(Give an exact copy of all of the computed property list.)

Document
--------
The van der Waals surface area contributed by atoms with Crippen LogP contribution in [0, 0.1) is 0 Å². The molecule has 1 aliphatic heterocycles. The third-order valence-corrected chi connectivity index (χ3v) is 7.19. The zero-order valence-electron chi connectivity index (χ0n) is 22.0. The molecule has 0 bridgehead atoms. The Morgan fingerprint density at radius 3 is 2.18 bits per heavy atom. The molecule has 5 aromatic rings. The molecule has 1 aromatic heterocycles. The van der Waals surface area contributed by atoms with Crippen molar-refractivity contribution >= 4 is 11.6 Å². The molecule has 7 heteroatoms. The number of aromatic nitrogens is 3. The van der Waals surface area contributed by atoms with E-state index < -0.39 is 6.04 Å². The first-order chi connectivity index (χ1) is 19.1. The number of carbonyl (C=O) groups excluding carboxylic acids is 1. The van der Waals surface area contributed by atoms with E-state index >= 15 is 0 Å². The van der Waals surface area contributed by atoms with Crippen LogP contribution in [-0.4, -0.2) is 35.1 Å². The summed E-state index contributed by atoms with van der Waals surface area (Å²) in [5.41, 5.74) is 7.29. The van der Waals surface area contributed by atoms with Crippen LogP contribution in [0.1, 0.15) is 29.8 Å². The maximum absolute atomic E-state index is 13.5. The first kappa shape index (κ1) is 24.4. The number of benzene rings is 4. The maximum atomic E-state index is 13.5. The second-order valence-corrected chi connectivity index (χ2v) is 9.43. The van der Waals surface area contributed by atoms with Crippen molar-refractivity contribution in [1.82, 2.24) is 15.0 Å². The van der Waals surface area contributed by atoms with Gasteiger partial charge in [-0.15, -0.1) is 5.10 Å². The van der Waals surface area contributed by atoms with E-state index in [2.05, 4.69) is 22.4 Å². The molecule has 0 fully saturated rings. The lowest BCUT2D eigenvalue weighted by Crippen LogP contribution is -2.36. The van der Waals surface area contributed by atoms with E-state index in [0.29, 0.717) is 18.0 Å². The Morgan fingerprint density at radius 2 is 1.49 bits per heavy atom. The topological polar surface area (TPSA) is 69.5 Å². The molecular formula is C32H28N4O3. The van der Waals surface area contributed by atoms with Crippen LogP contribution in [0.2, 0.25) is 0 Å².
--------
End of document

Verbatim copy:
The van der Waals surface area contributed by atoms with Crippen LogP contribution in [0, 0.1) is 0 Å². The molecule has 1 aliphatic heterocycles. The third-order valence-corrected chi connectivity index (χ3v) is 7.19. The zero-order valence-electron chi connectivity index (χ0n) is 22.0. The molecule has 0 bridgehead atoms. The Morgan fingerprint density at radius 3 is 2.18 bits per heavy atom. The molecule has 5 aromatic rings. The molecule has 1 aromatic heterocycles. The van der Waals surface area contributed by atoms with Crippen molar-refractivity contribution >= 4 is 11.6 Å². The molecule has 7 heteroatoms. The number of aromatic nitrogens is 3. The van der Waals surface area contributed by atoms with E-state index < -0.39 is 6.04 Å². The first-order chi connectivity index (χ1) is 19.1. The number of carbonyl (C=O) groups excluding carboxylic acids is 1. The van der Waals surface area contributed by atoms with E-state index >= 15 is 0 Å². The van der Waals surface area contributed by atoms with Crippen LogP contribution in [-0.4, -0.2) is 35.1 Å². The summed E-state index contributed by atoms with van der Waals surface area (Å²) in [5.41, 5.74) is 7.29. The van der Waals surface area contributed by atoms with Crippen LogP contribution in [0.1, 0.15) is 29.8 Å². The maximum absolute atomic E-state index is 13.5. The first kappa shape index (κ1) is 24.4. The number of benzene rings is 4. The maximum atomic E-state index is 13.5. The second-order valence-corrected chi connectivity index (χ2v) is 9.43. The van der Waals surface area contributed by atoms with Crippen molar-refractivity contribution in [1.82, 2.24) is 15.0 Å². The van der Waals surface area contributed by atoms with Gasteiger partial charge in [-0.15, -0.1) is 5.10 Å². The van der Waals surface area contributed by atoms with E-state index in [2.05, 4.69) is 22.4 Å². The molecule has 0 fully saturated rings. The lowest BCUT2D eigenvalue weighted by Crippen LogP contribution is -2.36. The van der Waals surface area contributed by atoms with E-state index in [0.29, 0.717) is 18.0 Å². The Morgan fingerprint density at radius 2 is 1.49 bits per heavy atom. The topological polar surface area (TPSA) is 69.5 Å². The molecular formula is C32H28N4O3. The van der Waals surface area contributed by atoms with Crippen LogP contribution in [0.2, 0.25) is 0 Å².